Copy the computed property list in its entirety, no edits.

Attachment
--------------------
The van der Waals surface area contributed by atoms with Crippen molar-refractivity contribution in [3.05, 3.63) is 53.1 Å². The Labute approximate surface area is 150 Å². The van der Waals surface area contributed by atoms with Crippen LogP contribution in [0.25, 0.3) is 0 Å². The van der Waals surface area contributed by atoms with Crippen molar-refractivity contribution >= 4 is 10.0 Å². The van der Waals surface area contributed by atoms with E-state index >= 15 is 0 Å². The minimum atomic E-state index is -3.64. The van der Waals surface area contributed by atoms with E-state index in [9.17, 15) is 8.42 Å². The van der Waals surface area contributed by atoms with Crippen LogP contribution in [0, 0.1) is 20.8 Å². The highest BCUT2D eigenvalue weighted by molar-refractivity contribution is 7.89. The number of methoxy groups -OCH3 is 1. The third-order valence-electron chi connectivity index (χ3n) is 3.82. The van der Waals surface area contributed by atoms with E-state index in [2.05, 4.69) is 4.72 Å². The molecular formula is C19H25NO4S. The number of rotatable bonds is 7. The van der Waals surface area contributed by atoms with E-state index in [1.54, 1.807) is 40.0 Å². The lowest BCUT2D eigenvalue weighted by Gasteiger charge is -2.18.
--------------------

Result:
The van der Waals surface area contributed by atoms with Crippen molar-refractivity contribution in [3.05, 3.63) is 53.1 Å². The Labute approximate surface area is 150 Å². The van der Waals surface area contributed by atoms with Crippen LogP contribution in [0.25, 0.3) is 0 Å². The van der Waals surface area contributed by atoms with Crippen molar-refractivity contribution >= 4 is 10.0 Å². The van der Waals surface area contributed by atoms with E-state index >= 15 is 0 Å². The minimum atomic E-state index is -3.64. The van der Waals surface area contributed by atoms with E-state index in [9.17, 15) is 8.42 Å². The van der Waals surface area contributed by atoms with Crippen LogP contribution in [0, 0.1) is 20.8 Å². The highest BCUT2D eigenvalue weighted by molar-refractivity contribution is 7.89. The number of methoxy groups -OCH3 is 1. The third-order valence-electron chi connectivity index (χ3n) is 3.82. The van der Waals surface area contributed by atoms with E-state index in [2.05, 4.69) is 4.72 Å². The molecular formula is C19H25NO4S. The number of rotatable bonds is 7. The van der Waals surface area contributed by atoms with E-state index in [1.54, 1.807) is 40.0 Å². The lowest BCUT2D eigenvalue weighted by Gasteiger charge is -2.18.